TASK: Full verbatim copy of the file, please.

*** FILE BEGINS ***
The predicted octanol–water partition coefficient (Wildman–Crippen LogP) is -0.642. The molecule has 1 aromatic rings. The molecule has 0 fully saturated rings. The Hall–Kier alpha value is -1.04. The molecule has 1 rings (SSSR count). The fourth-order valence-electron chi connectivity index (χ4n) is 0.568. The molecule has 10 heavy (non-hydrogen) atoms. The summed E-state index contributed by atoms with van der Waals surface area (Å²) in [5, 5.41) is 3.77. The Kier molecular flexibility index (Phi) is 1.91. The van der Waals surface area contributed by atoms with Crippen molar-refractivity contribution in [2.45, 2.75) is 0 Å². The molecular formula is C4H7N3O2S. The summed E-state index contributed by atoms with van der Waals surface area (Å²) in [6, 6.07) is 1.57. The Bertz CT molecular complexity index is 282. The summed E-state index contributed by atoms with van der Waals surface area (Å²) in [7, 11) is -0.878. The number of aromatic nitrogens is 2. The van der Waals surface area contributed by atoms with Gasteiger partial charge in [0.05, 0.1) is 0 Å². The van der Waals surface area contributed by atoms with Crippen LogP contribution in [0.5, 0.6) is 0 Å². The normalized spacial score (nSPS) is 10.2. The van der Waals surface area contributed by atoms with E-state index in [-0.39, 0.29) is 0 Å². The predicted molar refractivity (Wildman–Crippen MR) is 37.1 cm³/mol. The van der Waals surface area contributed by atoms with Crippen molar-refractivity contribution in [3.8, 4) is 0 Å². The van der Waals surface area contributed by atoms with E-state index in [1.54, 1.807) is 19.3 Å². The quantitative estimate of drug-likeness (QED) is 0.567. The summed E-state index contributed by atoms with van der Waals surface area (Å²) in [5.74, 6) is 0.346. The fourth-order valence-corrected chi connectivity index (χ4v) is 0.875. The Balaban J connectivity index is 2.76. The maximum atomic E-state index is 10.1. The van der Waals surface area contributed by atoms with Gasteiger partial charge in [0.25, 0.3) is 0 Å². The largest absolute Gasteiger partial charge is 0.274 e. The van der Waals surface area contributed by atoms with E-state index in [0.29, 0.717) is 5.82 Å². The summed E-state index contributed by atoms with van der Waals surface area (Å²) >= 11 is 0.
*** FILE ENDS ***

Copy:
The predicted octanol–water partition coefficient (Wildman–Crippen LogP) is -0.642. The molecule has 1 aromatic rings. The molecule has 0 fully saturated rings. The Hall–Kier alpha value is -1.04. The molecule has 1 rings (SSSR count). The fourth-order valence-electron chi connectivity index (χ4n) is 0.568. The molecule has 10 heavy (non-hydrogen) atoms. The summed E-state index contributed by atoms with van der Waals surface area (Å²) in [5, 5.41) is 3.77. The Kier molecular flexibility index (Phi) is 1.91. The van der Waals surface area contributed by atoms with Crippen molar-refractivity contribution in [2.45, 2.75) is 0 Å². The molecular formula is C4H7N3O2S. The summed E-state index contributed by atoms with van der Waals surface area (Å²) in [6, 6.07) is 1.57. The Bertz CT molecular complexity index is 282. The summed E-state index contributed by atoms with van der Waals surface area (Å²) in [7, 11) is -0.878. The number of aromatic nitrogens is 2. The van der Waals surface area contributed by atoms with Gasteiger partial charge in [0.05, 0.1) is 0 Å². The van der Waals surface area contributed by atoms with Crippen LogP contribution in [0.5, 0.6) is 0 Å². The normalized spacial score (nSPS) is 10.2. The van der Waals surface area contributed by atoms with E-state index in [-0.39, 0.29) is 0 Å². The predicted molar refractivity (Wildman–Crippen MR) is 37.1 cm³/mol. The van der Waals surface area contributed by atoms with Crippen molar-refractivity contribution in [3.8, 4) is 0 Å². The van der Waals surface area contributed by atoms with E-state index in [1.54, 1.807) is 19.3 Å². The quantitative estimate of drug-likeness (QED) is 0.567. The summed E-state index contributed by atoms with van der Waals surface area (Å²) in [5.74, 6) is 0.346. The fourth-order valence-corrected chi connectivity index (χ4v) is 0.875. The Balaban J connectivity index is 2.76. The maximum atomic E-state index is 10.1. The van der Waals surface area contributed by atoms with Gasteiger partial charge in [0.25, 0.3) is 0 Å². The largest absolute Gasteiger partial charge is 0.274 e. The van der Waals surface area contributed by atoms with E-state index in [0.29, 0.717) is 5.82 Å². The summed E-state index contributed by atoms with van der Waals surface area (Å²) >= 11 is 0.